The National Institute of Standards and Technology (NIST) recently stated that using SMS messages as an out-of-band verifier or the second factor in two-factor authentication (2FA) is deprecated. That statement by a respected organization has many people wondering about SMS two-factor authentication security. A draft of NIST’s Digital Authentication Guideline states, “Due to the risk that SMS messages may be intercepted or redirected, implementers of new systems SHOULD carefully consider alternative authenticators.” NIST provides guidance to government agencies, and many CISOs and security professionals also follow that guidance. But NIST’s statement does not mean there is no place for SMS as part of a 2FA system. CISOs just need to think about where and how they’re implementing it. With NIST’s recent statement, many CISOs and security professionals are thinking about their 2FA programs and whether they need to make changes. If you are protecting enterprise assets and have systems that can or do support it, I wholeheartedly recommend that you follow NIST’s guidance and move beyond SMS for 2FA. One option is instituting time-based one-time password (TOTP) technology such as Google Authenticator. But until some of the friction involved in adopting TOTP technology is addressed for general consumers, in my opinion SMS still has a place as an authenticator for 2FA in many consumer apps.
SMS two-factor authentication security
Forty-four percent of executives fear that mobile security controls will make employees less productive according to recent research from BlackBerry. Any CISO understands the balancing of security with ease-of-use. A security control that makes it harder for an employee to do their job is not likely to be adopted. A security control that complicates an app’s log-in process might discourage consumers from using the app. When I think about the tech savviness of the general consumer, I think about my parents and how they interact with technology. At this time, my dad uses 2FA including SMS for his banking app. It’s easy enough for him to log-in to his account, receive a code via SMS, and enter that code to receive access. I’m skeptical that my dad could as easily use a TOTP app for 2FA. He needs to install a TOTP app, open it up, populate it with the correct data, and visit a website to take a picture of a QR code in order to sync the app with an encrypted secret. I can guarantee that were he to lose his phone, he would need a lot of help recovering his accounts and redeploying the TOTP app on his new device. Many CISOs influence decisions about how they implement 2FA for consumers. The question becomes whether to offer 2FA that is token-based or SMS-based. I’d argue that with the current state of software-token-based 2FA, a significant amount of the general population will not have a good experience with it. A bad user experience will lead consumers to opt-out of 2FA (if opting out is an option) or opt-out of using the app altogether.
When might SMS still be appropriate for 2FA?
2FA introduces a significant hurdle for attackers. Yes, attackers can find ways around it, but it’s a hurdle nonetheless. If you’re using TOTP technology for 2FA, the hurdle is huge. Especially if you’re on distinct devices because then the attacker must also compromise a second device. Yes, the hurdle created by SMS-based 2FA is smaller. But at this time it’s still not a trivial hurdle. It requires an attacker’s time and effort to overcome. Let’s say an attacker buys a consumer’s account credentials from an underground market. The attacker visits the associated login page and enters the username and password. The login page alerts the attacker that an SMS message has been sent to the phone number registered to the account and prompts the attacker to enter the provided access code. In most cases, that’s enough to send the attacker on their way to other lower-hanging fruit. An attacker can exploit this scenario, but it requires a whole lot of effort, some luck, and a number of variables lining up in their favor. In the case of the general consumer, it’s not worth an attacker’s time. The CEO of a company in a targeted sector like banking on the other hand, that’s worth an attacker’s time and effort. The savvy criminal is doing their homework, determining what phone the target uses, where the target travels, etc. They’re not just stumbling upon the CEO’s password on an underground market and trying to log in to their prescription refill website. The attacker has plotted the attack and is probably going to try to compromise that CEO’s mobile device as well. A high profile individual from an organization that is likely to be targeted should, as recommended by NIST, be using something other than SMS as an authenticator for 2FA. I think it’s reasonable to say that 90-95 percent of people are not targeted individuals, and so I argue that based on expense, complexity, and support costs, SMS-based authentication works just fine for now in consumer scenarios.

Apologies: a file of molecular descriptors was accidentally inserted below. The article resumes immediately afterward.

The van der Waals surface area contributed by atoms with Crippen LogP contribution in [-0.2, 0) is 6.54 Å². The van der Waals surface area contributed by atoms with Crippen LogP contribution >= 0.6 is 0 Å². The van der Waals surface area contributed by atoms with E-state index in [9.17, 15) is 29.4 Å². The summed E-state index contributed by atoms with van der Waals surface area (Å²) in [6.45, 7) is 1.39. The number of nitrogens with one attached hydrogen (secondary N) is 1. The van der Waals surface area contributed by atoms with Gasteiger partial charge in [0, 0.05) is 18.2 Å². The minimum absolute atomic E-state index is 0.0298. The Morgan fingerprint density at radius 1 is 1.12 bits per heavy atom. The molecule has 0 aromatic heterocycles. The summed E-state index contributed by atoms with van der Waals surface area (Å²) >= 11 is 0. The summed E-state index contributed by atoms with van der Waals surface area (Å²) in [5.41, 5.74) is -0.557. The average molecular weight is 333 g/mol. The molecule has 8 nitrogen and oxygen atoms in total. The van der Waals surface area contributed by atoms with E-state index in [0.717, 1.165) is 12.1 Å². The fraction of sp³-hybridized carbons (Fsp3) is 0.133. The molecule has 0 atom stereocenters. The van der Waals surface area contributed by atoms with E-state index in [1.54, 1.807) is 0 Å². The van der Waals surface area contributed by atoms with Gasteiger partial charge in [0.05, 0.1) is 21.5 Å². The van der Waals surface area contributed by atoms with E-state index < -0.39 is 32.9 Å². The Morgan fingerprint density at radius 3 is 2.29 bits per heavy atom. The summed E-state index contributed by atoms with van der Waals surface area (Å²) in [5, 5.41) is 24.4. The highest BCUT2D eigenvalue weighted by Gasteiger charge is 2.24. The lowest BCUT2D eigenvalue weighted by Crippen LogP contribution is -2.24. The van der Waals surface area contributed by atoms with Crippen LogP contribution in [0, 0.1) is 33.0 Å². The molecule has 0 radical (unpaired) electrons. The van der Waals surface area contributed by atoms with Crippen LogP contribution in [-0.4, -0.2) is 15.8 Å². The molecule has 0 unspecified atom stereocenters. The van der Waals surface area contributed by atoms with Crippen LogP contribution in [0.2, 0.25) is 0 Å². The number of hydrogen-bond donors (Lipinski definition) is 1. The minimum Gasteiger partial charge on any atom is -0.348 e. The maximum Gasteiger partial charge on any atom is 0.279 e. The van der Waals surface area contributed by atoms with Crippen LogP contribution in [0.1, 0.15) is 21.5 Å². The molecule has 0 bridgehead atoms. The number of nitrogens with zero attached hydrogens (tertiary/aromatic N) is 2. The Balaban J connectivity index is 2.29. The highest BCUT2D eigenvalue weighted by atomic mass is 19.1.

A good plan today vs. a great plan tomorrow
I think that CISOs should follow NISTs guidance to consider using authenticators other than SMS when protecting enterprise assets. Most employees in the modern enterprise have a lot of experience with technology and adopting a TOTP app for 2FA is not unreasonable for that population. I don’t think that a lot of consumers in general though are ready yet for TOTP apps and authentication. And at this time SMS-based 2FA still provides a tangible layer of protection against broad-scale cyber attacks. Risk, in terms of data security, is a function of the likelihood of an exploit or breach and the cost of the damages incurred as a result. CISOs need to manage risk and reduce it where possible, but they can’t implement security controls that will decrease use of revenue-generating consumer apps.